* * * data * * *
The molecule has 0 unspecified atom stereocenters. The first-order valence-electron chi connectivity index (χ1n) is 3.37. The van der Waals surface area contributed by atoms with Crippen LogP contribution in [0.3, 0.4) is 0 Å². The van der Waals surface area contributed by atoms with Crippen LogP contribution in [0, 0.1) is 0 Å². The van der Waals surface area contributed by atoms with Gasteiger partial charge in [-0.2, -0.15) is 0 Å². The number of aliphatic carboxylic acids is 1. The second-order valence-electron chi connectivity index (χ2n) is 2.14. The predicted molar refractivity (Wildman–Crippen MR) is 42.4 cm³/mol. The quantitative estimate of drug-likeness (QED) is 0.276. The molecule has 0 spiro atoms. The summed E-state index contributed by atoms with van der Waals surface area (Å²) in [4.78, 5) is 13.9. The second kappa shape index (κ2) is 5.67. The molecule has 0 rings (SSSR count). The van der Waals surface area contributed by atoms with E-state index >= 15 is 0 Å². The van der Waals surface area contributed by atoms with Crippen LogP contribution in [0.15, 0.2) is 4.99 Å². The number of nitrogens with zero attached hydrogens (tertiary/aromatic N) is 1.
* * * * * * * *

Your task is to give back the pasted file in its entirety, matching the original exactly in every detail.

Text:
The molecule has 0 unspecified atom stereocenters. The first-order valence-electron chi connectivity index (χ1n) is 3.37. The van der Waals surface area contributed by atoms with Crippen LogP contribution in [0.3, 0.4) is 0 Å². The van der Waals surface area contributed by atoms with Crippen LogP contribution in [0, 0.1) is 0 Å². The van der Waals surface area contributed by atoms with Gasteiger partial charge in [-0.2, -0.15) is 0 Å². The number of aliphatic carboxylic acids is 1. The second-order valence-electron chi connectivity index (χ2n) is 2.14. The predicted molar refractivity (Wildman–Crippen MR) is 42.4 cm³/mol. The quantitative estimate of drug-likeness (QED) is 0.276. The molecule has 0 spiro atoms. The summed E-state index contributed by atoms with van der Waals surface area (Å²) in [4.78, 5) is 13.9. The second kappa shape index (κ2) is 5.67. The molecule has 0 rings (SSSR count). The van der Waals surface area contributed by atoms with E-state index >= 15 is 0 Å². The van der Waals surface area contributed by atoms with Crippen LogP contribution in [0.15, 0.2) is 4.99 Å². The number of nitrogens with zero attached hydrogens (tertiary/aromatic N) is 1.